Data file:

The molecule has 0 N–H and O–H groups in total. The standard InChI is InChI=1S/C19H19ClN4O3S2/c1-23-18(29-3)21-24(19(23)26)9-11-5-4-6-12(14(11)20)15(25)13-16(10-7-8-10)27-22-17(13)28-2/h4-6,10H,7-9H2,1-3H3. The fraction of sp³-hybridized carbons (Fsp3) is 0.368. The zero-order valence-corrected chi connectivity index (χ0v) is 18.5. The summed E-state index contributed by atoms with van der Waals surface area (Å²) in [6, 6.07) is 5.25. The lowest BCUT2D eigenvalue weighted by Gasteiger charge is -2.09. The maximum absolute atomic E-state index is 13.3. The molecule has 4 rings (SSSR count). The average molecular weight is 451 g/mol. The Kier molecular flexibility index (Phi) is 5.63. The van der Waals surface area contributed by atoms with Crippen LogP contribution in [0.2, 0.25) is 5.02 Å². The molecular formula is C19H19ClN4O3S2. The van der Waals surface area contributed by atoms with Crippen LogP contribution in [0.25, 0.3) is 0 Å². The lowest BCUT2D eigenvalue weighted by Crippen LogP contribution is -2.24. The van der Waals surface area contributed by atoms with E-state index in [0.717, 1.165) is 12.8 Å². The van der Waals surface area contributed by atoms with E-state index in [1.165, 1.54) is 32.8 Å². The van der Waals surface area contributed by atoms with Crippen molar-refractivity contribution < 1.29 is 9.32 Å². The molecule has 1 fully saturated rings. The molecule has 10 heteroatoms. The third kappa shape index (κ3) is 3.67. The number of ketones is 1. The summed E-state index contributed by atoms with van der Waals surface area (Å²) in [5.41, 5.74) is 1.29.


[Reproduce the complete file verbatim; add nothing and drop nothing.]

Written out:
The molecule has 0 N–H and O–H groups in total. The standard InChI is InChI=1S/C19H19ClN4O3S2/c1-23-18(29-3)21-24(19(23)26)9-11-5-4-6-12(14(11)20)15(25)13-16(10-7-8-10)27-22-17(13)28-2/h4-6,10H,7-9H2,1-3H3. The fraction of sp³-hybridized carbons (Fsp3) is 0.368. The zero-order valence-corrected chi connectivity index (χ0v) is 18.5. The summed E-state index contributed by atoms with van der Waals surface area (Å²) in [6, 6.07) is 5.25. The lowest BCUT2D eigenvalue weighted by Gasteiger charge is -2.09. The maximum absolute atomic E-state index is 13.3. The molecule has 4 rings (SSSR count). The average molecular weight is 451 g/mol. The Kier molecular flexibility index (Phi) is 5.63. The van der Waals surface area contributed by atoms with Crippen LogP contribution in [0.2, 0.25) is 5.02 Å². The molecular formula is C19H19ClN4O3S2. The van der Waals surface area contributed by atoms with Crippen LogP contribution in [0.25, 0.3) is 0 Å². The lowest BCUT2D eigenvalue weighted by Crippen LogP contribution is -2.24. The van der Waals surface area contributed by atoms with E-state index in [0.717, 1.165) is 12.8 Å². The van der Waals surface area contributed by atoms with E-state index in [1.165, 1.54) is 32.8 Å². The van der Waals surface area contributed by atoms with Crippen molar-refractivity contribution < 1.29 is 9.32 Å². The molecule has 1 fully saturated rings. The molecule has 10 heteroatoms. The third kappa shape index (κ3) is 3.67. The number of ketones is 1. The summed E-state index contributed by atoms with van der Waals surface area (Å²) in [5.41, 5.74) is 1.29.